CEC/EPC and Cardiovascular Risk in Renal Transplant Recipients
We believe that certain cells in the human body (Circulating Endothelial Cells and Endothelial Progenitor Cells) are related to risk of cardiovascular disease. It may be possible to measure levels of these cells in patients who have had a kidney transplant and predict their risk of developing cardiovascular disease.
|Study Design:||Observational Model: Cohort
Time Perspective: Prospective
|Official Title:||Circulating Endothelial Cell and Endothelial Progenitor Cell Evaluation of Kidney Transplant Patients|
- Cardiovascular Risk Profile [ Time Frame: 24 months ] [ Designated as safety issue: No ]Cardiovascular Risk Profile is defined by calculated Framingham Model
- Rate of Cardiovascular Events Post-Transplant [ Time Frame: 24 months ] [ Designated as safety issue: No ]Measured by Kaplan-Meier analysis and Cox Proportional Hazard Models to correlate CEC and EPC to this outcome.
- Rate of Patient Survival Post-Transplant [ Time Frame: 24 months ] [ Designated as safety issue: No ]Measured by Kaplan-Meier analysis and Cox Proportional Hazard Models to correlate CEC and EPC to this outcome.
- Rate of Graft Survival Post-Transplant [ Time Frame: 24 months ] [ Designated as safety issue: Yes ]Measured by Kaplan-Meier analysis and Cox Proportional Hazard Models to correlate CEC and EPC to this outcome.
|Study Start Date:||July 2006|
|Study Completion Date:||February 2007|
|Primary Completion Date:||February 2007 (Final data collection date for primary outcome measure)|
Recipients of Kidney Transplant
Patients Transplanted with Live or Deceased Donor's Kidney. Standard of Care treatment pre- and post-transplant.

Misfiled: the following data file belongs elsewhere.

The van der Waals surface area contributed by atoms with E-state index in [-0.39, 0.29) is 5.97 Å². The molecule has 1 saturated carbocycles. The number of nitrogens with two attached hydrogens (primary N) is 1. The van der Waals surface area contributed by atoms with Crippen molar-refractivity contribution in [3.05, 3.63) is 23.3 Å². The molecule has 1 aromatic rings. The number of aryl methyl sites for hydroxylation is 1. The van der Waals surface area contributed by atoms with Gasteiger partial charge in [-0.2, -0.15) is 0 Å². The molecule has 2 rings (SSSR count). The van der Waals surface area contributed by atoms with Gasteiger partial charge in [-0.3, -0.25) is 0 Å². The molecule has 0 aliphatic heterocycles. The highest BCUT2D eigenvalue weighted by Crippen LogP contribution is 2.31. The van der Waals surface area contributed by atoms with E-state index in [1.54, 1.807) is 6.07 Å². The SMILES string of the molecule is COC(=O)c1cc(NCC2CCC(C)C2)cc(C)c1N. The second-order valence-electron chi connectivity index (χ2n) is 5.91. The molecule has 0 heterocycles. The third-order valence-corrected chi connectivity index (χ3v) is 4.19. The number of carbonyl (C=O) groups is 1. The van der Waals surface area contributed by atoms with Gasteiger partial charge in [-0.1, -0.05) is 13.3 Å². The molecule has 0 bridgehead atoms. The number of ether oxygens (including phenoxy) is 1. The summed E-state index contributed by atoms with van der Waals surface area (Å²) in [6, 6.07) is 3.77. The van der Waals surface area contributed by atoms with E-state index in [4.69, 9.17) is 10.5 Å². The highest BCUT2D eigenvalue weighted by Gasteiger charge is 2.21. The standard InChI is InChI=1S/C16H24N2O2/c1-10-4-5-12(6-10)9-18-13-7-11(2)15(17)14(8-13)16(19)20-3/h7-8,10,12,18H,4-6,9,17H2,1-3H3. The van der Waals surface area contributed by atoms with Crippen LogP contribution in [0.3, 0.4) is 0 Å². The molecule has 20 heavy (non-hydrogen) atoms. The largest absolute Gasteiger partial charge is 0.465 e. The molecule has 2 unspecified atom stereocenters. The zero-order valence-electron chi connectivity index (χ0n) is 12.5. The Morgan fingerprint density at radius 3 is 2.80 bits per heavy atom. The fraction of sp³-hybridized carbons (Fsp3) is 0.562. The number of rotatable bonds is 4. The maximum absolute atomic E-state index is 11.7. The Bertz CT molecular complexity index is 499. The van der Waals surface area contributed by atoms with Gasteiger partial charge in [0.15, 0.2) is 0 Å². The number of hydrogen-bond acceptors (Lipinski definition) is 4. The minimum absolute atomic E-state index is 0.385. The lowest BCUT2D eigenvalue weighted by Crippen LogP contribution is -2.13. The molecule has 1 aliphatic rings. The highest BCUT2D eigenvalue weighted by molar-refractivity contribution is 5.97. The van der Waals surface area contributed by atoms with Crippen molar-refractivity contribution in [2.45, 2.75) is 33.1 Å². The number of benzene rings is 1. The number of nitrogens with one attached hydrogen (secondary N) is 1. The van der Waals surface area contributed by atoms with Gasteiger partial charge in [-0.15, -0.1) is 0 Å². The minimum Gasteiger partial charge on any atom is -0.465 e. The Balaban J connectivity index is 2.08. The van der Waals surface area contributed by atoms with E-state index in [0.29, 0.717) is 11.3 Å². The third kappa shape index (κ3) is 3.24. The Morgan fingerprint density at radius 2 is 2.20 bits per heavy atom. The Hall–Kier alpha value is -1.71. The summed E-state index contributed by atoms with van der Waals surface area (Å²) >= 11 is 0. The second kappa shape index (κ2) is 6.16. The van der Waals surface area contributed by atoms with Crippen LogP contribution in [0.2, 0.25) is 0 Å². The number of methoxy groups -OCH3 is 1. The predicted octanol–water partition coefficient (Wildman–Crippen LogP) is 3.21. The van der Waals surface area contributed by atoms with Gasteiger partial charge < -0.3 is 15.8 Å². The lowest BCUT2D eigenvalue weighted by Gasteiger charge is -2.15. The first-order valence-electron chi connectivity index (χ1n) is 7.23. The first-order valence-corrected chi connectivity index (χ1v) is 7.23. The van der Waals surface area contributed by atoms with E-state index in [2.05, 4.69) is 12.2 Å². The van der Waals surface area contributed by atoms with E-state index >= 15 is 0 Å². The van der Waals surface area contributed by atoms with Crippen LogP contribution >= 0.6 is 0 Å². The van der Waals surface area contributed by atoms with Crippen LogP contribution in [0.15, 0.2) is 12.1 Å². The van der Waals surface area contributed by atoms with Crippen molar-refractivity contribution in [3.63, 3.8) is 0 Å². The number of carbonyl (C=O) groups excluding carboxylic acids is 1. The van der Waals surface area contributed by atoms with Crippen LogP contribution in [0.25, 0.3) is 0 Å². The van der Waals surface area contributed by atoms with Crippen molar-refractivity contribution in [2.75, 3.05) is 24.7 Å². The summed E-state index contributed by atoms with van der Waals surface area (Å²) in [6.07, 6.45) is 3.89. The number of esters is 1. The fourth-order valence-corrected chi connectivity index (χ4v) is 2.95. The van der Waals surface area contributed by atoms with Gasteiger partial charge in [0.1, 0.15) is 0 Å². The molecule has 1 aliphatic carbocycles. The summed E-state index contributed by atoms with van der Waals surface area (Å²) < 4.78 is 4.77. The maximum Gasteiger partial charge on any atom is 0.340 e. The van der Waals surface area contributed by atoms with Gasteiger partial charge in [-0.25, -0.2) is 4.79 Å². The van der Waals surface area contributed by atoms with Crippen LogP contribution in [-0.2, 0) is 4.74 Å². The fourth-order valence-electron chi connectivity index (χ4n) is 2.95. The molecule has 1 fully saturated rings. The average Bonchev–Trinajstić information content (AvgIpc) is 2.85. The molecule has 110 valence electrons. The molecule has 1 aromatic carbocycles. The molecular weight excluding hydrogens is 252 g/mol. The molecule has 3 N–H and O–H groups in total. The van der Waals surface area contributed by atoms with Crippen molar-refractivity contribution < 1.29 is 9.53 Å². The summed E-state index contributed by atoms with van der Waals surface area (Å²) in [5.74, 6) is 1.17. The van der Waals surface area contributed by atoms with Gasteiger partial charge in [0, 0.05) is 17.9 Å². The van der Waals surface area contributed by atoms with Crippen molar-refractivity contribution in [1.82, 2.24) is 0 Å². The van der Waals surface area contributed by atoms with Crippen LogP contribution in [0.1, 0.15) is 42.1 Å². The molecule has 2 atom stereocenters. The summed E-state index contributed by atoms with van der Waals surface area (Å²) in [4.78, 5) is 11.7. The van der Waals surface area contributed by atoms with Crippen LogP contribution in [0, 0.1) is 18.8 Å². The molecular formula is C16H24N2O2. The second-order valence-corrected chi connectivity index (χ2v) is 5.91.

Coronary disease is one of the most common causes of morbidity and mortality in patients with known chronic renal insufficiency and those with end stage renal disease. Consequently, early detection with markers such as circulating endothelial cells and endothelial progenitor cells has been studied in order to identify vascular function and assess overall cardiovascular risk. Based on current research, there exists a notable increase in Circulating Endothelial Cells (CEC) and a reduction of Endothelial Progenitor Cells (EPC) with renal dysfunction due to endothelial damage. Therefore circulating endothelial cells are a marker for cardiovascular health.
Renal transplant patients also possess a higher cardiovascular risk than the general population, but have known improvement in survival as compared to patients with ESRD (End Stage Renal Disease). In addition, because of the excellent outcomes, graft and patient survival and even acute rejection are no longer very useful endpoints for clinical studies. The tolerability of transplant drug regimens and the impact of these regimes on cardiovascular health in kidney transplantation has become, consequently, a new focus of research. Currently, no clear long-term analysis has been fulfilled analyzing CEC or EPC in this group of patients. We hypothesize that CEC can serve as biological markers for cardiovascular risk assessment in cadaveric and living renal transplant patients. We eventually hope measurement of these cells can serve as an endpoint in determining cardiovascular outcome in renal transplant patients. Our present study is aimed to get an initial assessment of the kinetics of CEC and EPC in renal transplant recipients just prior to transplant and for the first two years post transplant.
|United States, Florida|
|University of Florida|
|Gainesville, Florida, United States, 32610|
|Principal Investigator:||Herwig-Ulf Meier-Kriesche, md||University of Florida|
|Principal Investigator:||Giselle Guerra, MD||University of Florida|